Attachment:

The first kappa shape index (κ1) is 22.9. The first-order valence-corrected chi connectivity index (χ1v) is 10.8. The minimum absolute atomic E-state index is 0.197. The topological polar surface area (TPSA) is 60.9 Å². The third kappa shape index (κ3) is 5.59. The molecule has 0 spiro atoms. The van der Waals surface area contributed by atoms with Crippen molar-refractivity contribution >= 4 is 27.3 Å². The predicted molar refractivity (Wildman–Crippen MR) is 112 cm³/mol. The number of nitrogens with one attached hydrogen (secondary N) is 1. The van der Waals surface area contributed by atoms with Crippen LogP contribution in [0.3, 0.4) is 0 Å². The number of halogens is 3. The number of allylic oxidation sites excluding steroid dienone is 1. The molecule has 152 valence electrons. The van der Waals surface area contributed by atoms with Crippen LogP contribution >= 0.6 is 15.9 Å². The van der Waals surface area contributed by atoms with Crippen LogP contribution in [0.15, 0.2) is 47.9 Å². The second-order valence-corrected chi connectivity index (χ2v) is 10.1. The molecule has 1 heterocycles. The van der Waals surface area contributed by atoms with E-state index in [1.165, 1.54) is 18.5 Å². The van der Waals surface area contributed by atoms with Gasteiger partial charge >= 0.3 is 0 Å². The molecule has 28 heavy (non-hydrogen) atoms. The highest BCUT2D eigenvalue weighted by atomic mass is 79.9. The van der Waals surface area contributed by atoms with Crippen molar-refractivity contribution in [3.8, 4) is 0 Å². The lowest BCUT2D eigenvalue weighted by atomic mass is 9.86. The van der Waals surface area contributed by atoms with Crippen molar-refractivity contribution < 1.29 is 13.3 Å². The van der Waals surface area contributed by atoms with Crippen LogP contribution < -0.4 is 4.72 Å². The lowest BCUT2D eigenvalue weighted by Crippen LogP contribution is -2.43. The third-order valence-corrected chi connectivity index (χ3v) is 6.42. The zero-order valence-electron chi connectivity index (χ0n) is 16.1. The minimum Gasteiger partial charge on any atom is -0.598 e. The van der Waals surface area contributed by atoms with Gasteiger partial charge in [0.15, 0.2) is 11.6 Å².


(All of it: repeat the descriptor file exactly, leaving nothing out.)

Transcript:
The first kappa shape index (κ1) is 22.9. The first-order valence-corrected chi connectivity index (χ1v) is 10.8. The minimum absolute atomic E-state index is 0.197. The topological polar surface area (TPSA) is 60.9 Å². The third kappa shape index (κ3) is 5.59. The molecule has 0 spiro atoms. The van der Waals surface area contributed by atoms with Crippen molar-refractivity contribution >= 4 is 27.3 Å². The predicted molar refractivity (Wildman–Crippen MR) is 112 cm³/mol. The number of nitrogens with one attached hydrogen (secondary N) is 1. The van der Waals surface area contributed by atoms with Crippen LogP contribution in [0.3, 0.4) is 0 Å². The number of halogens is 3. The number of allylic oxidation sites excluding steroid dienone is 1. The molecule has 152 valence electrons. The van der Waals surface area contributed by atoms with Crippen LogP contribution >= 0.6 is 15.9 Å². The van der Waals surface area contributed by atoms with Crippen LogP contribution in [0.15, 0.2) is 47.9 Å². The second-order valence-corrected chi connectivity index (χ2v) is 10.1. The molecule has 1 heterocycles. The van der Waals surface area contributed by atoms with E-state index in [1.165, 1.54) is 18.5 Å². The van der Waals surface area contributed by atoms with Gasteiger partial charge >= 0.3 is 0 Å². The molecule has 28 heavy (non-hydrogen) atoms. The highest BCUT2D eigenvalue weighted by atomic mass is 79.9. The van der Waals surface area contributed by atoms with Crippen molar-refractivity contribution in [3.8, 4) is 0 Å². The lowest BCUT2D eigenvalue weighted by atomic mass is 9.86. The van der Waals surface area contributed by atoms with Crippen molar-refractivity contribution < 1.29 is 13.3 Å². The van der Waals surface area contributed by atoms with Crippen LogP contribution < -0.4 is 4.72 Å². The lowest BCUT2D eigenvalue weighted by Crippen LogP contribution is -2.43. The third-order valence-corrected chi connectivity index (χ3v) is 6.42. The zero-order valence-electron chi connectivity index (χ0n) is 16.1. The minimum Gasteiger partial charge on any atom is -0.598 e. The van der Waals surface area contributed by atoms with Gasteiger partial charge in [0.15, 0.2) is 11.6 Å².